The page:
Novak Djokovic gets three new massive records in Paris-Bercy!

By reaching the quarterfinals at the Paris Rolex Masters, the Serb rewrote some of his personal data

by Lorenzo Ciotti
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Novak Djokovic gets three new massive records in Paris-Bercy!
© Dean Mouhtaropoulos / Staff Getty Images Sport

Novak Djokovic updated his records with other super datas, at the ATP Masters 1000 in Paris-Bercy. There are at least three statistics to highlight after the complicated success achieved by the Serbian champion against Tallon Griekspoor in the round of 16 of the Rolex Paris Masters.

First of all, Djokovic reached the quarter-finals in Paris-Bercy for the ninth consecutive time, the eleventh in his career since his debut in the tournament in 2005. In 2023, the Serb has reached the quarterfinals in ten out of eleven tournaments played.

Only Lorenzo Musetti stopped him before the finish line in question at the Monte-Carlo Rolex Masters. Last but not least, the data relating to the results achieved since Roland Garros, because Djokovic has won 28 of the last 29 matches played.

The only one to beat him from the Parisian Slam to date was Carlos Alcaraz in the Wimbledon final, winning the second Major of the season. The 4-6, 7-6(2), 6-4 achieved against Griekspoor prefigures a rather suggestive scenario.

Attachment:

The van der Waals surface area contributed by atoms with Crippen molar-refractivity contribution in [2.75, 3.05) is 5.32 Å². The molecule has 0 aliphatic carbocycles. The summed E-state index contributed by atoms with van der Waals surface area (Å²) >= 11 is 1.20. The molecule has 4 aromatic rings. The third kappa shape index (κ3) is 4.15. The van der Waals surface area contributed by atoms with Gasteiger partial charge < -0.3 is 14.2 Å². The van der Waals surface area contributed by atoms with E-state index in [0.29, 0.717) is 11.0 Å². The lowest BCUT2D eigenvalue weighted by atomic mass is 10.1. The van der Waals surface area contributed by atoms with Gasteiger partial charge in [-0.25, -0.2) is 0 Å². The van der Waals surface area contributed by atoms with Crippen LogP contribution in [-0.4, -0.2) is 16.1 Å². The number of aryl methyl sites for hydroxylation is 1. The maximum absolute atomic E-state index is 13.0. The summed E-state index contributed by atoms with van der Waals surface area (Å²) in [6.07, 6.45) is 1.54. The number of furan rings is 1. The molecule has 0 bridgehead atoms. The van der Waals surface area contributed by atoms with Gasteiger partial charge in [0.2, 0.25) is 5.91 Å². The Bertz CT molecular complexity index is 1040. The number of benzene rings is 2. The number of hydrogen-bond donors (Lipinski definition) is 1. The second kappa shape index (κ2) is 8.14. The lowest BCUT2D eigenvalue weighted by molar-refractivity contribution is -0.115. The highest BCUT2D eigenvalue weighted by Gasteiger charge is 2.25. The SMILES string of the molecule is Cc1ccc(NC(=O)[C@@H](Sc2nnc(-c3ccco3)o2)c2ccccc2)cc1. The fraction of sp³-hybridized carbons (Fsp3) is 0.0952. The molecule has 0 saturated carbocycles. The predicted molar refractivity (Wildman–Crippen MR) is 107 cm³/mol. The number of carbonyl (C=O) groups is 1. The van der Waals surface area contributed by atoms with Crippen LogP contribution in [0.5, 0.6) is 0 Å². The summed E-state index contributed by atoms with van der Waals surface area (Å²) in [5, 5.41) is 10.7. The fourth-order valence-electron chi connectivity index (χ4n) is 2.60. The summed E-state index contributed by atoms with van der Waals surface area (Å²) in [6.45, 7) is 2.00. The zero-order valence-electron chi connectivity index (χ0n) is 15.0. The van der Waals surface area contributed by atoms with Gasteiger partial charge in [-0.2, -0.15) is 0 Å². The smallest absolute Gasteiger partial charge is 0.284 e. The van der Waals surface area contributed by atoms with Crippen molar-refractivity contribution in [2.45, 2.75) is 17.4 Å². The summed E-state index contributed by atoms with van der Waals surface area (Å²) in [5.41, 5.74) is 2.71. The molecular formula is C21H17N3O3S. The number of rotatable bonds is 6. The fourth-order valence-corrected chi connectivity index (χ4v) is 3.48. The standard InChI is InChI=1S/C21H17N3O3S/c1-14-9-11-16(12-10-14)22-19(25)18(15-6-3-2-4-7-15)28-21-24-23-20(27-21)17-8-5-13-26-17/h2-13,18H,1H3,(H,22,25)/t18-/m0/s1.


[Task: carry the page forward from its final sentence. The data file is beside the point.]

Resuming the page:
The opponent to beat to access the semi-finals will in fact be Holger Rune, a tennis player who prevented him from triumphing last year in Paris-Bercy and who has decided to rely on his former coach Boris Becker.

The match against Griekspoor

In the first set, Djokovic immediately took the lead by putting pressure on Griekspoor in response: the Dutchman tried to force a forehand on the break point but his shot did not cross the net.

Ahead 4-1, the Serbian suddenly lowered his performance and started misjudging more than one ball. Griekspoor took advantage of this by scoring the counter break in the seventh game, being ready for the drop shot attempted by Djokovic.

The games in a row collected by Griekspoor became five and ended the set at 4-4. Djokovic committed an unusual length error with his backhand. During the break between one set and another, the Serbian had a brief conversation with the physiotherapist for an unidentified problem but which influenced him for a good part of the dispute.

Griekspoor wasted the chance offered to him by Djokovic at the start by calibrating his response badly, but did well to come back from 0-40 in the second game. Three convincing firsts allowed the 36-year-old to still stay in the match at 4-4 and recover from 15-40.

In a season that has often seen him enchant his opponents in tie-breaks, Djokovic left only two points on the way and grabbed an unexpected third set. The Dutch took refuge in the advantages at 1-1. He failed to do the same in the next innings.

Djokovic tried to respond on the court with more continuity and Griekspoor couldn't hold up with his forehand. The Serbian hesitated again and allowed his rival to equalize, complicating his life with a painful double fault. At 4-4, however, Djokovic challenged the crowd and literally took the decisive break to zero.

Novak Djokovic
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